As the name implies, a neck lift targets a drooping or sagging neck area. Incisions are typically shorter than those made during a traditional facelift and are normally placed only at the earlobe and behind the ear. A platysmaplasty is commonly needed on neck lift patients to remove any pronounced neck cords. Finally, the surgeon will remove any excess fat from the neck area using liposuction or similar techniques. A neck lift may be performed alone in patients with excellent skin elasticity. More commonly, when skin elasticity is fair or poor, a facelift is also performed to remove excess skin that would otherwise remain.
A platysmaplasty is a procedure that targets the platysma muscle, which is located beneath the skin on the neck. As part of the aging process, many people will notice that these muscles begin to protrude from the neck resulting in two neck “cords” or bands running vertically down their necks. During a platysmaplasty, the surgeon separates the skin from the platysma muscle and treats these cords directly. A platysmaplasty is commonly performed with facelifts and neck lifts.
While injectables such as Dysport or Bellafill can help retard some of the signs of facial aging, they are no substitute for traditional facelifts. The effects of these fillers may last anywhere from three months to two years. However, a facelift's rejuvenating effects can extend more than ten years. Derma Fillers target wrinkles and sunken areas of the face, while a facelift restores the lower two-thirds of the face and neck. Additionally, a facelift can remove excess skin, tighten muscles, and reposition some of the underlying tissues of the face; all of these functions are way outside the realm of injectables. There really is no comparison between injectables and facelifts when it comes to their age-defying effects. That said, it's important to realize that facelift surgery (rhytidectomy or rhytidoplasty) is a major procedure with a significant recovery period and a more involved risk profile than injectables. Weighing the benefits and risks of a facelift is the best way to determine if it is the right facial cosmetic procedure for you.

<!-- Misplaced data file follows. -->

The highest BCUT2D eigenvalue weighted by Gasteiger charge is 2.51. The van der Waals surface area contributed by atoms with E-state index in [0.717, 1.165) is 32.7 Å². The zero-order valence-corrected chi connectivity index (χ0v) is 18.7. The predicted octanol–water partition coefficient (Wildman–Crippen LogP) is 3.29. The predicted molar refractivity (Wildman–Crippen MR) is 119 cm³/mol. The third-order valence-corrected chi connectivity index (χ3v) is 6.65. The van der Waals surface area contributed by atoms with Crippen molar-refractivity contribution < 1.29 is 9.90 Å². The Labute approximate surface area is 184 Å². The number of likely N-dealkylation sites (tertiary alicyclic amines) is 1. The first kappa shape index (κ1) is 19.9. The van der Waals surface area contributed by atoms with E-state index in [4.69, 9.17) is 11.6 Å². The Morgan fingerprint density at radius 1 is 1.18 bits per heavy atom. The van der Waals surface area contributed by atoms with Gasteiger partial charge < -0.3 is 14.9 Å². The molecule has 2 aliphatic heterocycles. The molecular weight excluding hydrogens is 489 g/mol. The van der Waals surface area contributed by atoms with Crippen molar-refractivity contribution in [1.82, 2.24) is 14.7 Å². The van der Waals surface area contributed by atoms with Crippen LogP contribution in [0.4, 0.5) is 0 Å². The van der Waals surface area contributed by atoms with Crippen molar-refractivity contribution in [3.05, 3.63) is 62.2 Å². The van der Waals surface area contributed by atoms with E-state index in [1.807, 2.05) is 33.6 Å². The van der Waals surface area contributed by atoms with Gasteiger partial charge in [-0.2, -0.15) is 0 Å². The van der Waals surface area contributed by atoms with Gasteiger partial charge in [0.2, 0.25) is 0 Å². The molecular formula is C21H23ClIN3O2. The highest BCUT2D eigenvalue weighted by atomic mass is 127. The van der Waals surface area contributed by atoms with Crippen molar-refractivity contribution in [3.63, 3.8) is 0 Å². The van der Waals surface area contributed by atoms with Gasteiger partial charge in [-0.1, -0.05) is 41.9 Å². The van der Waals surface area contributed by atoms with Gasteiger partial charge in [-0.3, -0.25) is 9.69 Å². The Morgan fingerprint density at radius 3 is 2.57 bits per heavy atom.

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BOARD-CERTIFIED ORAL AND MAXILLOFACIAL SURGEON EMPHASIZING FACIAL COSMETIC SURGERY
Dr. Krupp graduated from the University of Maryland Dental School in 1982 and completed his residency training in Oral and Maxillofacial Surgery at the Washington Hospital Center, Washington, DC, in 1985. Dr. Krupp earned his Board Certification in Oral and Maxillofacial Surgery in 1987. He has been in private practice ever since and remains at the top of his field through vigorous training in advanced procedures. He enjoys teaching and has taken the opportunities for hands-on teaching and lecturing throughout his career. He makes no compromises when it comes to patient care. It’s clear upon an office visit that Dr. Krupp drives this sense of patient-centered care throughout his practice. It’s evident that Dr. Krupp loves his work and taking care of people.
Commissioned in September 2016, Dr. Krupp proudly served as a Lieutenant Commander in the United States Naval Reserves, stationed at Joint Base Andrews in D.C. Honorably discharged in December 2021.
● International Association of Oral and Maxillofacial Surgeons● American Academy of Cosmetic Surgery● Academy of Osseointegration● MSDA-Maryland State Dental Association● AAOMS-American Association of Oral and Maxillofacial Surgeons● AAID-American Academy of Implant Dentistry● ADA-American Dental Association● BCDA-Baltimore County Dental Association● American Dental Society of Anesthesiology● ABOMS- American Board of Oral and Maxillofacial Surgery● MASOMS- Mid-Atlantic Society of Oral & Maxillofacial Surgeons● ASMS- American Society of Maxillofacial Surgeons● ASDA-American Society of Dentist Anesthesiologists● ACOMS-The American College of Oral and Maxillofacial Surgeons
Rhinoplasty: Nose Job
Peels & Dermabrasion
Corrective Jaw Surgery